Now, maybe this is a joke. But, just in case it isn’t I will answer the question.

Your dentist doesn’t print out a CEREC crown on a printer. Instead that use a very sophisticated piece of machinary (The CAD/CAM System) that can cost up to $80,000. This machine mills your crown out of a block of porcelain.

Your printer simply reproduces pixels of color on a sheet of paper. There’s no way to get a crown out of that. Even if you had a 3D printer, which is capable of printing actual objects and not just pictures, it would print in plastic, not porcelain.

Your best bet is to continue going to your dentist for your dental crown needs.

This blog is brought to you by Dr. Matt Roper.

Intereting Yahoo question on CEREC crowns.

I recently came across a question about CEREC crowns on yahoo that I thought was interesting.

I recently had a Cerec crown put in. I was told how great this was and that they go in take a picture that make a 3d image of the tooth and they send it to the mill that makes it. My understanding was that it was supposed to make this perfect fitting crown.
Well I ended up in the dental chair for about 3 hours. She said she had to pic a generic image from the database because my tooth was so damaged or in bad shape. This seemed odd to me and didn’t make since due to what I was told before. The crown did not fit when it was created. I noticed a lot of red area on the sides on the screen and she was doing a lot of hand manipulation to the 3d model. The crown didn’t filt. She had to hand grind the sides and a lot off the top. It seemed like it really sat up very high. As if it was made way to high. She had to do a lot of grinding to it so it felt natural. It seems like it’s a alittle lower then the surrounding teeth and doesn’t seem to have that natural tooth look. Almost looks a little too smooth. It is also a little wider on the outside at the base then the rest of my teeth. I would have assumed it would been pretty even. Also it seems a little sensitive. I don’t know if that’s normal for a period of time or not. Its been almost a week. It just don’t feel strong. I wonder if it is not seated in properly.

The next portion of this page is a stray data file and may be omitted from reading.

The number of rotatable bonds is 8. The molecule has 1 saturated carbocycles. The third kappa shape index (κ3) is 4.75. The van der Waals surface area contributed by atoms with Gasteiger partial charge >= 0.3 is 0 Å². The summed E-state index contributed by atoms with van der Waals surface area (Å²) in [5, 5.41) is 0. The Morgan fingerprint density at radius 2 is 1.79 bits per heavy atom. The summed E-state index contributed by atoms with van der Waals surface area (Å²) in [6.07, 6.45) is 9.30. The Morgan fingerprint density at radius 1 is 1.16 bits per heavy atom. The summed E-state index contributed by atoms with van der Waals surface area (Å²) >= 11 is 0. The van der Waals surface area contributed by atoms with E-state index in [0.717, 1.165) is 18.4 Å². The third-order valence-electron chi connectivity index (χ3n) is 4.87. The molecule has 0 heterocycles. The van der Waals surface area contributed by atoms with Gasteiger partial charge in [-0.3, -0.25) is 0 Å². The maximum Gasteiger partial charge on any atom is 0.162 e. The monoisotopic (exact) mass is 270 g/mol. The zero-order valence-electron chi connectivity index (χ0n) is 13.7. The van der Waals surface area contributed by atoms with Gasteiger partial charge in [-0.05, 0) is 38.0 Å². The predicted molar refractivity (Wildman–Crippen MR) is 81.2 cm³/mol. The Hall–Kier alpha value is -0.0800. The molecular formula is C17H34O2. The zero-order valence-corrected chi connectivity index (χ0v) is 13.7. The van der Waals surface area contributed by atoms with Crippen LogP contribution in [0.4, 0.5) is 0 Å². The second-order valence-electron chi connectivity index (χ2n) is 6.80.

Now when I went to the Cerec site. It seemed as if it was supposed to be a nearl perfect fit. Would pnly take a fraction of the time. And only minor modification if any. I also sen the image of how it looks when they take the image. My tooth looked identical to this, so Im a little concerned why she is saying it was because the tooth was in bad shape as to why they couldn’t fit it right or get a proper model of it. It looks from the site that they could make a copy of the top tooth to know how it would fit. My understanding was this was what they did. But they only took a image of the prepared tooth which again looked like the images in their flash presentation. Did she do something wrong and is trying to cover it up? What about the sensitivity and such?

Here are my thoughts….

This patient definitely needs to see another dentist to have it checked.  A lot can go wrong with a dental crown and I’m afraid this one has some serious problems.  If indeed the crown needs to be replaced, then he dentist the caused the problem in the first place, should pay for the replacement and any other repairs that need to be attended to.

There is something that puzzles me.  This patient said that their dentist had to take a generic image from the database because their tooth was in “such bad shape”.

The CEREC crown system is made to deal with teeth that are in bad shape. Teeth that are in good shape don’t need crowns. The software asks the dentist to input which tooth is being crowned. It in turn gives the dentist a starting point for designing the crown, showing him or her what the tooth is supposed to.  The dentist is also given the images of the surrounding teeth and  opposing teeth. This gives the dentist all the information needed to fit the crown perfectly. Clearly, this dentist didn’t know what they were doing.

This blog is brought to you by Gilbert Dentist Dr. Matt Roper.